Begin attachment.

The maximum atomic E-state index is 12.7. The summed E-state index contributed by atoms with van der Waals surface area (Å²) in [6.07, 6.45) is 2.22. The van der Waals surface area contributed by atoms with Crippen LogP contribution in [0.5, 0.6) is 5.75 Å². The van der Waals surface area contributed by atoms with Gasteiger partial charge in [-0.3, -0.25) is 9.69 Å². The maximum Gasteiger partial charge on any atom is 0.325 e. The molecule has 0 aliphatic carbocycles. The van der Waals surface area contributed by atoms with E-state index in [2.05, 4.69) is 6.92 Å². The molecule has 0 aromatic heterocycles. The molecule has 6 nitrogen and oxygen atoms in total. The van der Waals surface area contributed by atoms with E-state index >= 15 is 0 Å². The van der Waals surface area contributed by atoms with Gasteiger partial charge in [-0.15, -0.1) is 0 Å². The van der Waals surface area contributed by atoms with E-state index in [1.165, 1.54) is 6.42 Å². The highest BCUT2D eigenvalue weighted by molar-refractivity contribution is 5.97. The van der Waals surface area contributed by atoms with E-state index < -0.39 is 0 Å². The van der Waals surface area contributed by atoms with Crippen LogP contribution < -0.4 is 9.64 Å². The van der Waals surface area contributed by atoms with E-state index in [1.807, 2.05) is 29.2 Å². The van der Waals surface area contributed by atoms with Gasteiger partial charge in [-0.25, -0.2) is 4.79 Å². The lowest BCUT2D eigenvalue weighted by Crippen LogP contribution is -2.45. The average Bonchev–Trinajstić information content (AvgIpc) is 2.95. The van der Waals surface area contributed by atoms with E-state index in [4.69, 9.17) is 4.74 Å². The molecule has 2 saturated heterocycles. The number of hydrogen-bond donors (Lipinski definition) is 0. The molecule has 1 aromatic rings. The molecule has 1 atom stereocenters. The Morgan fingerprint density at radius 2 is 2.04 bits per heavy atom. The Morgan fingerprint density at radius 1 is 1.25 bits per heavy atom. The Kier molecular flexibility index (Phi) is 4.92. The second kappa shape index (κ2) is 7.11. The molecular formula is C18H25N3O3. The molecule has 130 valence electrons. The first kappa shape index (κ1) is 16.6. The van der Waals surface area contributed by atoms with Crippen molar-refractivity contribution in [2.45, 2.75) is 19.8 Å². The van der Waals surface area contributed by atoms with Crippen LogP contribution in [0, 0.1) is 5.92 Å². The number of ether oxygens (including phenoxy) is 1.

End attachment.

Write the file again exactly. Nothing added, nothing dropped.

The maximum atomic E-state index is 12.7. The summed E-state index contributed by atoms with van der Waals surface area (Å²) in [6.07, 6.45) is 2.22. The van der Waals surface area contributed by atoms with Crippen LogP contribution in [0.5, 0.6) is 5.75 Å². The van der Waals surface area contributed by atoms with Gasteiger partial charge in [-0.3, -0.25) is 9.69 Å². The maximum Gasteiger partial charge on any atom is 0.325 e. The molecule has 0 aliphatic carbocycles. The van der Waals surface area contributed by atoms with E-state index in [2.05, 4.69) is 6.92 Å². The molecule has 0 aromatic heterocycles. The molecule has 6 nitrogen and oxygen atoms in total. The van der Waals surface area contributed by atoms with E-state index >= 15 is 0 Å². The van der Waals surface area contributed by atoms with Gasteiger partial charge in [-0.15, -0.1) is 0 Å². The van der Waals surface area contributed by atoms with E-state index in [1.165, 1.54) is 6.42 Å². The highest BCUT2D eigenvalue weighted by molar-refractivity contribution is 5.97. The van der Waals surface area contributed by atoms with E-state index < -0.39 is 0 Å². The van der Waals surface area contributed by atoms with Crippen LogP contribution < -0.4 is 9.64 Å². The van der Waals surface area contributed by atoms with E-state index in [1.807, 2.05) is 29.2 Å². The van der Waals surface area contributed by atoms with Gasteiger partial charge in [-0.25, -0.2) is 4.79 Å². The lowest BCUT2D eigenvalue weighted by Crippen LogP contribution is -2.45. The average Bonchev–Trinajstić information content (AvgIpc) is 2.95. The van der Waals surface area contributed by atoms with E-state index in [4.69, 9.17) is 4.74 Å². The molecule has 2 saturated heterocycles. The number of hydrogen-bond donors (Lipinski definition) is 0. The molecule has 1 aromatic rings. The molecule has 1 atom stereocenters. The Morgan fingerprint density at radius 2 is 2.04 bits per heavy atom. The Morgan fingerprint density at radius 1 is 1.25 bits per heavy atom. The Kier molecular flexibility index (Phi) is 4.92. The second kappa shape index (κ2) is 7.11. The molecular formula is C18H25N3O3. The molecule has 130 valence electrons. The first kappa shape index (κ1) is 16.6. The van der Waals surface area contributed by atoms with Crippen molar-refractivity contribution in [2.45, 2.75) is 19.8 Å². The van der Waals surface area contributed by atoms with Crippen LogP contribution in [0, 0.1) is 5.92 Å². The number of ether oxygens (including phenoxy) is 1.